Your fund did not outperform its benchmark...
January 12, 2007 7:34 AM   Subscribe

Fund benchmarks vs. the fund itself. How do I invest in my fund's benchmark rather than the fund itself?

Everyone's heard that mutual funds rarely outperform their benchmarks in the long term. I think I've reached the end of my patience with seeing "Your fund had a good year but did not outperform its benchmark for the third straight year" on every prospectus I get. I'd like to dump a bunch of funds and shift the money to the benchmark (Russell 2000, etc) but I'm having difficulty figuring out how to do that. Do things like the Russel 2000 Small Cap have ticker symbols? If so, are they considered mutual funds or index funds or straight up stocks? To invest in them is it a simple matter of finding the ticker symbol and purchasing? Are there any potential negatives to doing this if your investment horizon is 20+ years?
posted by spicynuts to Work & Money (13 answers total) 2 users marked this as a favorite
The Russel 2000 is an index: a list of stocks. You can invest in it by buying an index fund: a mutual fund that tracks the index by investing in all of the stocks in the index. Index funds are widely considered better long-term investments than managed mutual funds, both because their fees are lower and because, as you say, no mutual fund manager can reliably beat the market.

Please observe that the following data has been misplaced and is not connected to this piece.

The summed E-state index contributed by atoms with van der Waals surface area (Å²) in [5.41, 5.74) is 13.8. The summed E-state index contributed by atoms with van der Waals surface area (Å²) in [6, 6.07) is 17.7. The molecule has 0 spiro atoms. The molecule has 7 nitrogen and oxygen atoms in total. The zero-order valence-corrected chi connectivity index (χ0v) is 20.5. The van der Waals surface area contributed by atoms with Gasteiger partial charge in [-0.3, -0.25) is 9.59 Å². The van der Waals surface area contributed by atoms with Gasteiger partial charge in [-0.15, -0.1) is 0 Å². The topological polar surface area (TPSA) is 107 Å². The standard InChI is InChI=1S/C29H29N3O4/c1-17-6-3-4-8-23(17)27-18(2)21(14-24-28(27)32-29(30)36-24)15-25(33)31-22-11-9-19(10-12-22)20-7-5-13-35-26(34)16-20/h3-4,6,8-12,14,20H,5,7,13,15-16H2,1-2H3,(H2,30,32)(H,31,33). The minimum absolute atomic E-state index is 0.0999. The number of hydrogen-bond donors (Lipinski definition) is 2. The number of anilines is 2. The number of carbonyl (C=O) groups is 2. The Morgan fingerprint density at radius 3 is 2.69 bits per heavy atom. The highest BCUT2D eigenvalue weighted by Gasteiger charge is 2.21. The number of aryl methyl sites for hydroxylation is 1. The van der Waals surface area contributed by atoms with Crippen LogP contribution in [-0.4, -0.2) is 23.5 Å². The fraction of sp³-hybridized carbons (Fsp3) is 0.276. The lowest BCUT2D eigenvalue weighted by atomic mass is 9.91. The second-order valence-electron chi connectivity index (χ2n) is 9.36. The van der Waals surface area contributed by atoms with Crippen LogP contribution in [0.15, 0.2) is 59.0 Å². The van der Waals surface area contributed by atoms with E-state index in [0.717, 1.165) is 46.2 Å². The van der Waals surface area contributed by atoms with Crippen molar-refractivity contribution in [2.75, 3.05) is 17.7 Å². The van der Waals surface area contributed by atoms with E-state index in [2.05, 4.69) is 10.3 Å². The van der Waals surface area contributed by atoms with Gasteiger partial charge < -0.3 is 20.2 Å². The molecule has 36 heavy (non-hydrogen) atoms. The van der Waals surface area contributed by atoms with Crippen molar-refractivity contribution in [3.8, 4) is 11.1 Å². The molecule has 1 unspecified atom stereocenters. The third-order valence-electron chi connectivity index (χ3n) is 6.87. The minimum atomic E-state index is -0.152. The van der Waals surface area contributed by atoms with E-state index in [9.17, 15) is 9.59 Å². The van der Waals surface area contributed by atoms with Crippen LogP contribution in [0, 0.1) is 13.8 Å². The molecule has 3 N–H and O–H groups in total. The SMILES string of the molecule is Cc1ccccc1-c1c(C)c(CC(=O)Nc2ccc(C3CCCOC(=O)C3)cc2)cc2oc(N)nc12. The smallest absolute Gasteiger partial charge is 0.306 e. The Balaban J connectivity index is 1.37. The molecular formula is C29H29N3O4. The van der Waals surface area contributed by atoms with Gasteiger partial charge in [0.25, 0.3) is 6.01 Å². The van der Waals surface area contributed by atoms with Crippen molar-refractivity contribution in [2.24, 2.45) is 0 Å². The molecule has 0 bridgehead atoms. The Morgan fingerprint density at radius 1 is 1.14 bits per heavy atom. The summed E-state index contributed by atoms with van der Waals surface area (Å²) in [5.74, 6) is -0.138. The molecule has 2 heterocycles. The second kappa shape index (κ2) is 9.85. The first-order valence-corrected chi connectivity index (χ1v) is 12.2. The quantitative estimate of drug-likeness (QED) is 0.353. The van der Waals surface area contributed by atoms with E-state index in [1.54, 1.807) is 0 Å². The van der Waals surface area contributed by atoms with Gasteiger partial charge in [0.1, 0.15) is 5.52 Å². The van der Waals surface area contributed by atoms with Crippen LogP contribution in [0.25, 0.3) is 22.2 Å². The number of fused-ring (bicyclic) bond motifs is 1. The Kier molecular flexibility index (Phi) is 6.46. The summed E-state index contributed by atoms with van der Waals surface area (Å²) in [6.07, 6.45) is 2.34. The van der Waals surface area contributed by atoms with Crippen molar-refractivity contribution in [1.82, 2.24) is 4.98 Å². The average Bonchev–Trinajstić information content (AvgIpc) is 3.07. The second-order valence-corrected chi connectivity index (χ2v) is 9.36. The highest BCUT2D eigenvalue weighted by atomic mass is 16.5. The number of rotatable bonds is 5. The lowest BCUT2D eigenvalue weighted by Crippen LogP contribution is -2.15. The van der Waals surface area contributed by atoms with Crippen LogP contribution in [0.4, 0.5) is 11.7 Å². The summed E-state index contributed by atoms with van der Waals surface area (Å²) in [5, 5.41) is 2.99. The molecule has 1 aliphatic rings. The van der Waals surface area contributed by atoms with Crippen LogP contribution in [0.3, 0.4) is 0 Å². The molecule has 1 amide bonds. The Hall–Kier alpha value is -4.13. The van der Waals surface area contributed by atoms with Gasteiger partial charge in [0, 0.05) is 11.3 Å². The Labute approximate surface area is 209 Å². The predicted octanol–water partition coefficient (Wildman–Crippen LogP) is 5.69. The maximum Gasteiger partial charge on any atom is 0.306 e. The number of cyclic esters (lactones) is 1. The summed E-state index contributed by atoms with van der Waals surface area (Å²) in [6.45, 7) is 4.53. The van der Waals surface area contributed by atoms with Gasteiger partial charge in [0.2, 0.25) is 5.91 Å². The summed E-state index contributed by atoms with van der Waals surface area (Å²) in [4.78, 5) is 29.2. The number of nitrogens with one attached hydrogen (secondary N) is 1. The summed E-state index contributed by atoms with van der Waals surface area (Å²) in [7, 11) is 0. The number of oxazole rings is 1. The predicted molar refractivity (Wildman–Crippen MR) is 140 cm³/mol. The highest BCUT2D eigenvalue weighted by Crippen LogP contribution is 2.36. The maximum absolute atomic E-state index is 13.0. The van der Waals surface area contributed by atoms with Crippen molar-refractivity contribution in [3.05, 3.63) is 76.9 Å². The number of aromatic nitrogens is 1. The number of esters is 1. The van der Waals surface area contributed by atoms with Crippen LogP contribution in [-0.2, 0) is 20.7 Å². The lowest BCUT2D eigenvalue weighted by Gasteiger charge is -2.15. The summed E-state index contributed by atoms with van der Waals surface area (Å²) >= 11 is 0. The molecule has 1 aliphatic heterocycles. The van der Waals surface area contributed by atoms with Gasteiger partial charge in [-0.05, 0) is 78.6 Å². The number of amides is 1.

You could also invest in all of the individual stocks yourself, but you would do worse than the index fund because you would end up paying more in transaction costs (e.g. brokerage fees).
posted by mbrubeck at 7:44 AM on January 12, 2007

They are called index funds. They are not actively managed by a person who makes decisions about what to buy and sell, but instead are set up to include all stocks of a certain predetermined type. For example, the Vanguard 500 is an index of the S&P 500. There are index funds for Small Cap Growth stocks, Mid Cap Value, etc. Vanguard has the lowest fees for their funds, so is generally the best bet.
Another option is Exchange-Traded Funds (ETFs), which are indexes of all kinds of things. Not only are there ETFs for the benchmarks you've seen, but also stocks from different countries, industries, etc.
IMHO, there are no negatives to investing in index funds, as long as you make sure to have some money in small-mid-large caps, growth and value, and US/foreign. The low fees alone make them a better deal than most actively-traded funds. It is true that some MFs will beat the benchmark sometimes, but not always, and how do you know ahead of time?
If your horizon is 20+ years, you probably should go with more aggressive foreign and small/mid cap indexes, as well as something like the Vanguard 500.
Good luck!
posted by annabkr at 7:46 AM on January 12, 2007 [1 favorite]